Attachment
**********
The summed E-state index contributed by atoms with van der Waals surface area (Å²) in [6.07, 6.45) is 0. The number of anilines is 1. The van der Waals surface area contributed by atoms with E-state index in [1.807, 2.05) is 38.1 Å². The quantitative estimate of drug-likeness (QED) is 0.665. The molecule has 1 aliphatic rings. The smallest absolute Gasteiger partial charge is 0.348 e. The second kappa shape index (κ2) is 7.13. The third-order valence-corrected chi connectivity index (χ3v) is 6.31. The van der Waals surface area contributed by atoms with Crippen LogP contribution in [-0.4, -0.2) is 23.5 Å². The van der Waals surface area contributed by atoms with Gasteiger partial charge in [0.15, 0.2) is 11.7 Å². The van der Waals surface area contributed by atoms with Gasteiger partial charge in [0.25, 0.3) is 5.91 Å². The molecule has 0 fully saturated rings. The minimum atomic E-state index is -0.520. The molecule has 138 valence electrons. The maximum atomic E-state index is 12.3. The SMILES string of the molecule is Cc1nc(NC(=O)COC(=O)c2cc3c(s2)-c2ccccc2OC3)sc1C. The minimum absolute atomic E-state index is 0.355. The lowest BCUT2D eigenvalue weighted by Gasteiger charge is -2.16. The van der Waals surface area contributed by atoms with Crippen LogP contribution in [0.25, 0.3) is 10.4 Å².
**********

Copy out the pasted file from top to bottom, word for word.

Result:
The summed E-state index contributed by atoms with van der Waals surface area (Å²) in [6.07, 6.45) is 0. The number of anilines is 1. The van der Waals surface area contributed by atoms with E-state index in [1.807, 2.05) is 38.1 Å². The quantitative estimate of drug-likeness (QED) is 0.665. The molecule has 1 aliphatic rings. The smallest absolute Gasteiger partial charge is 0.348 e. The second kappa shape index (κ2) is 7.13. The third-order valence-corrected chi connectivity index (χ3v) is 6.31. The van der Waals surface area contributed by atoms with Crippen LogP contribution in [-0.4, -0.2) is 23.5 Å². The van der Waals surface area contributed by atoms with Gasteiger partial charge in [0.15, 0.2) is 11.7 Å². The van der Waals surface area contributed by atoms with Gasteiger partial charge in [0.25, 0.3) is 5.91 Å². The molecule has 0 fully saturated rings. The minimum atomic E-state index is -0.520. The molecule has 138 valence electrons. The maximum atomic E-state index is 12.3. The SMILES string of the molecule is Cc1nc(NC(=O)COC(=O)c2cc3c(s2)-c2ccccc2OC3)sc1C. The minimum absolute atomic E-state index is 0.355. The lowest BCUT2D eigenvalue weighted by Gasteiger charge is -2.16. The van der Waals surface area contributed by atoms with Crippen LogP contribution in [0.25, 0.3) is 10.4 Å².